I’m telling you, Patarei prison in Tallinn makes Alcatraz in San Francisco look like a guesthouse. 

In 1828 Nicholas I of Russia mandated the building of the sea fortress of Patarei. It was completed in 1840, and a bit later turned into a prison. The last prisoners left it only about ten years ago, 2002. Its future destiny seems to be a bit unclear. Last year, the huge building was on sale for three million euros. Therefore, it’s not a surprise that it’s far from a polished tourist destination. Everything seems to be the way it was ten years ago. 

Alanmies and I visited Tallinn for 24 hours last week, and continued exploring the Kalamaja area that we had started on our February trip. We walked from the old town to Patarei and were lucky to meet some other Finns, who asked us to join the guided tour that would start in twenty minutes (they also do tours in English and Estonian, 60 euros per hour). 

I’m glad we did the tour! The guide met us inside the walls and literally opened the doors to the history of the building and places we could not have visited on our own.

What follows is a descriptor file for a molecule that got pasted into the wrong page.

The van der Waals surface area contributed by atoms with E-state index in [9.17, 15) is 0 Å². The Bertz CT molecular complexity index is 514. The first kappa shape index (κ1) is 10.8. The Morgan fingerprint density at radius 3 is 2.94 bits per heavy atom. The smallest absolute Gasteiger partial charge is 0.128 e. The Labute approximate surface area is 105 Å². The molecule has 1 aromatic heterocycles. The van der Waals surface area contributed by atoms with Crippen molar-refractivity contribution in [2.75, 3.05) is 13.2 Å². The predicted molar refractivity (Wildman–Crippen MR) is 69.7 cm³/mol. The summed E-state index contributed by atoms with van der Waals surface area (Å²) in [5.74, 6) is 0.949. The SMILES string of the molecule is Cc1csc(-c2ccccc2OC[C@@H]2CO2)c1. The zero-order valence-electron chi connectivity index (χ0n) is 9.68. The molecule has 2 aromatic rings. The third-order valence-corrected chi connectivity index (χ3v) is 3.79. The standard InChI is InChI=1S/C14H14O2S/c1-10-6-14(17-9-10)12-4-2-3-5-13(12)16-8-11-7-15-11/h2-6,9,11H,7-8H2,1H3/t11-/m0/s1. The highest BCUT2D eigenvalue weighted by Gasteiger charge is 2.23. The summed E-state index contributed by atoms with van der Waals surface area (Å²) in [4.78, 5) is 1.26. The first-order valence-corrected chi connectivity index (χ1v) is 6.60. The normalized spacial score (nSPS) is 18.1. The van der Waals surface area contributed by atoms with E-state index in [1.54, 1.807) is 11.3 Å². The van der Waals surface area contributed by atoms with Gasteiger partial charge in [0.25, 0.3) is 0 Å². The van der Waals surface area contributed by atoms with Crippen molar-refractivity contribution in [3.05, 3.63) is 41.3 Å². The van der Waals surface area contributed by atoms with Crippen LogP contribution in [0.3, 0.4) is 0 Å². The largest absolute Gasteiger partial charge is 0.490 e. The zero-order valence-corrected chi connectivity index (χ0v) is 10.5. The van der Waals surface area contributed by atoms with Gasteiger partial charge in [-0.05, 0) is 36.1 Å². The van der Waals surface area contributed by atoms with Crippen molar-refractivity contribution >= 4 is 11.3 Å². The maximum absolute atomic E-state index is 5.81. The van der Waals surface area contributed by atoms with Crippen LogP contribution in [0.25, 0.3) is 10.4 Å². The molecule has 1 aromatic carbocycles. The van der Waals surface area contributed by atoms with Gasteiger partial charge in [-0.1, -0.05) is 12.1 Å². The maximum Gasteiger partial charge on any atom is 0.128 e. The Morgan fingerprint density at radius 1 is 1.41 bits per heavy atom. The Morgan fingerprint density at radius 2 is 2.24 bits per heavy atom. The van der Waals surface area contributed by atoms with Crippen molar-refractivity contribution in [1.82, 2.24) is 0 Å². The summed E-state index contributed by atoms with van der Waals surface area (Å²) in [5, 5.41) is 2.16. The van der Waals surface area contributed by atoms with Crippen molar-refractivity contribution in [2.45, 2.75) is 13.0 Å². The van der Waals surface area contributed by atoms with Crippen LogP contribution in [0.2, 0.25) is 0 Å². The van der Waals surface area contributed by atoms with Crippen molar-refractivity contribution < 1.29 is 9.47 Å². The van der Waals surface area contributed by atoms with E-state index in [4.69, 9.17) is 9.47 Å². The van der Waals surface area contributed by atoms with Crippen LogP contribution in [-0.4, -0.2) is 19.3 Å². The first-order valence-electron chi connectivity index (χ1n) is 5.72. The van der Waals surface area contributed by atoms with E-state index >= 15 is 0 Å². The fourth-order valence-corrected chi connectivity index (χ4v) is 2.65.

Please have a look:

Inside the gates. If you were a handyman and able to do some useful work, they’d let you walk in the inner yard. Otherwise you’d spend your time in a cell with 10 – 20 other people. (I had very appropriate heels on my feet… Perfect for wandering in the dark and slippery stairs of an old prison!)
Back in the 19th century, the aesthetics did matter. 
Even if it was a question of a fortress or a prison.
This is what happens to the paint, when you turn the heating off for a couple of winters. 
Beautiful, though.
Upstairs, to the cells!
In the corridors the only light was our torches. And there were no other people around. If you left the group (to take photos, for instance), you’d soon be on your own without any idea of which turn to take.
It was scary!
In this room, they used to take mugshots and fingerprints of the newcomers. Alanmies demonstrates. 
The newcomers were the lowest in the hierarchy and would need to fight their way to the top (or spend their days cleaning the cells avoiding violent attacks and sexual abuse). The inmates on the top were usually people, who had been inside so many times that they had nothing to lose.

 One of the modern cells. Back in the Soviet days, they could pack over ten people to a cell like this, with four beds. The prisoners slept in shifts.
The most horrible place was the cellar, where the people of the death row were shot. There was a small room, painted with dark red (practical!), where the prisoner would lie facing the ground and get a bullet in his head. It gave me creeps… Like the whole place. At the same time, it was truly a fascinating building with calm, almost serene atmosphere.
So: do go for a visit before they turn it into a tourist attraction à la Alcatraz!